c# modifying Data in Foreach?

Discussion in 'OT Technology' started by jdog12, Apr 8, 2008.

  1. jdog12

    jdog12 New Member

    Joined:
    Nov 27, 2004
    Messages:
    5,474
    Likes Received:
    0
    Im working on a project for a class. It is basically a content management system. I am dealing with managing distribution lists on the system. I am currently having an issue with Deleting distribution Lists. I am having some trouble. here is how the classes are laid out.

    DistributionList
    name : string
    description : string
    users : ICollection<IUsers>

    Email
    to : string
    from : string
    subject : string
    body : string
    distributionLists : ICollection<IDistributionList> (stores which distribution lists this email was sent to)
    date : DateTime

    we are using NHibernate for our ORM. Basically, in order to delete a distribution list, you have to clear all users from the list and remove the reference to that list from every email that was sent out. Here is a little snippet of what I'm trying to do:

    Code:
    //get all emails that have been sent
    IList<IEmail> emails = emailService.GetAllEmail(runState.Domain, "");
                                    
                
                foreach (IEmail email in emails)
                {
                                   
                    foreach (IDistributionList innerDistributionList in email.DistributionLists)
                    {
                        
                        //list is the distribution list I'm trying to delete
                        if (list == innerDistributionList)
                        {
                            email.DistributionLists.Remove(innerDistributionList);
                            
                            //save email w/ reference to taht list not there
                            emailService.SaveEmail(email, runState.Domain);
                            
                        }   
    
                    }
                }
    
                
    
                //clear users from list
                list.Users.Clear();
                
                //save list to db w/ no users
                service.SaveList(list, runState.Domain);
    
                //delete list
                service.DeleteList(list, runState);
    
    

    This works fine and dandy if there's only one email, but if there is more than one email, it all goes to hell and I get:

    Message: Collection was modified; enumeration operation may not execute.


    I'm aware that you're not supposed to use a foreach loop for modifying data, but can not think of any other way to do it. Does anyone have any suggestions?
     
    Last edited: Apr 8, 2008
  2. ge0

    ge0 New Member

    Joined:
    Oct 31, 2005
    Messages:
    8,398
    Likes Received:
    0
    Location:
    JERSEY
    regular for loop?
     
  3. SLED

    SLED build an idiot proof device and someone else will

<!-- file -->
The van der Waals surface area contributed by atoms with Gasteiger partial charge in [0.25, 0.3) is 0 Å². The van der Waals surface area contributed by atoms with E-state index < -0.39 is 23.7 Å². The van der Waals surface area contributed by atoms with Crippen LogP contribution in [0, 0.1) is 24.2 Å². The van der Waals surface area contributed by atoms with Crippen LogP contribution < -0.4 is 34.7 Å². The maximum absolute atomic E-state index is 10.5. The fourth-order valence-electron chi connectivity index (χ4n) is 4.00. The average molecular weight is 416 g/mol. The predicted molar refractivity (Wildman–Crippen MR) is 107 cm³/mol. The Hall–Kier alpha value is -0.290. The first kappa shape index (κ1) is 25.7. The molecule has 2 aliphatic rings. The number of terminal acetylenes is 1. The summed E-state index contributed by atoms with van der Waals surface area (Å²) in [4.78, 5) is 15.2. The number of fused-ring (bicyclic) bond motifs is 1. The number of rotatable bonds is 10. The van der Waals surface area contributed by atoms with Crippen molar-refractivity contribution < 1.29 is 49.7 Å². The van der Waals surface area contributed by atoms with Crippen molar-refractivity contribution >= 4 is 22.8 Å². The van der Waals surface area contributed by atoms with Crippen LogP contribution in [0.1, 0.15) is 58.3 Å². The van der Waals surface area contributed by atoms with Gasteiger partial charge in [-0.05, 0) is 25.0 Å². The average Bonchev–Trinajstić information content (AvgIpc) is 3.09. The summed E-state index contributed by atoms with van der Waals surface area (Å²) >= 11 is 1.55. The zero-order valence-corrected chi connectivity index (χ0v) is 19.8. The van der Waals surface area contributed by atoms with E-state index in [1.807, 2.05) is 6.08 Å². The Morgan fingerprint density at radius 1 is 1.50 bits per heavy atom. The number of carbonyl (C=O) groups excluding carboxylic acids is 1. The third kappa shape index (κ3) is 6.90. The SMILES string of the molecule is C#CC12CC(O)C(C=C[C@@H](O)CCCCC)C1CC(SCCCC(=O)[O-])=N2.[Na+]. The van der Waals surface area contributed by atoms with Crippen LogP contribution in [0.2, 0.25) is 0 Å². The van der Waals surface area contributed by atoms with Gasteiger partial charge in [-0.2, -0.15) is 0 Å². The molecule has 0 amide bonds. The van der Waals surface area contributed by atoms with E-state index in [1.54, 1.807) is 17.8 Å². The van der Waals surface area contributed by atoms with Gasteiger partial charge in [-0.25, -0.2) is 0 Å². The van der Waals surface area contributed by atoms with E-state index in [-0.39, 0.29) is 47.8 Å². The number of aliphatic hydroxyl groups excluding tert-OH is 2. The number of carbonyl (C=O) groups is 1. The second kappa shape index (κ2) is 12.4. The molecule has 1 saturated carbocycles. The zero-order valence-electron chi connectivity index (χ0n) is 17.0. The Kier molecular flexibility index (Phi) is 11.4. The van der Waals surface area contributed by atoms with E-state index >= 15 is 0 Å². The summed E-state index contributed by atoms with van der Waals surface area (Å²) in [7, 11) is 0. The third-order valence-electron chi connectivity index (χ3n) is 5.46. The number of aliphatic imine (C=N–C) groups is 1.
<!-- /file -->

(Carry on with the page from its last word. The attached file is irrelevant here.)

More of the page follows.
Joined:
    Sep 20, 2001
    Messages:
    28,118
    Likes Received:
    0
    Location:
    AZ, like a bauce!
    you can't modify a collection that you're currently looping through.

    create a temporary list of IDs ( or whatever you're using ) with the loop:
    Code:
    ArrayList toDelete = new ArrayList();
    
    // your loops
    // ...
    if (list == innerDistributionList)
    {
      toDelete.Add( list.ID ); // Or whatever property you want  
    }
    
    // after loops
    foreach( int x in toDelete )
    {
       // your delete code using the "x" variable
    }
    
     
  4. jdog12

    jdog12 New Member

    Joined:
    Nov 27, 2004
    Messages:
    5,474
    Likes Received:
    0

    I was trying to do this, but used email.PrimaryKey instead, since the list will have the same pk. The problem came in the second loop, I didnt know how to tell it to call an email based on primarykey from that list of emails and then remove the list(this I could figure out, but the first part I couldnt, I had a brain fart). I think the way you suggested was the way that the class lead told me to do it, except he said soemthing about a removeAll() method, which I didn't find.

    Im trying this out.. the web and db server this stuff is hosted on is down, so I can't test it, but we'll see.

    Code:
    IEmailService emailService = locator.GetObject<IEmailService>();
                IList<IEmail> emails = emailService.GetAllEmail(runState.Domain, "");
                IList<IEmail> updatedEmails = new List<IEmail>();
                IEmail updatedEmail;
                          
                foreach (IEmail email in emails)
                {
                    if(email.DistributionLists.Contains(list) )
                    {
                        updatedEmail = email;
                        updatedEmail.DistributionLists.Remove(list);
                        updatedEmails.Add(updatedEmail);                    
                    }
                }
    
                emailService.SaveAllEmails(updatedEmails, runState.Domain);         
                list.Users.Clear();
                service.SaveList(list, runState.Domain);
                service.DeleteList(list, runState);
     
    I don't see why it wouldnt work. It compiles fine, we'll see how it runs.
     
    Last edited: Apr 8, 2008
  5. critter783

    critter783 OT Supporter

    Joined:
    Jul 15, 2005
    Messages:
    1,785
    Likes Received:
    0
    This is going to give you the same problem as before. The way to get around it is to change the line

    updatedEmail = email;

    to

    updatedEmail = new IEmail(email);

    The way you have the line written, updatedEmail is just a reference to email. Modifying it will also modify email. Constructing it with new will give you a completely separate copy of email that you can then modify.
     
  6. whup

    whup I wish you had children and.. so that I could step

    Joined:
    Feb 12, 2007
    Messages:
    1,603
    Likes Received: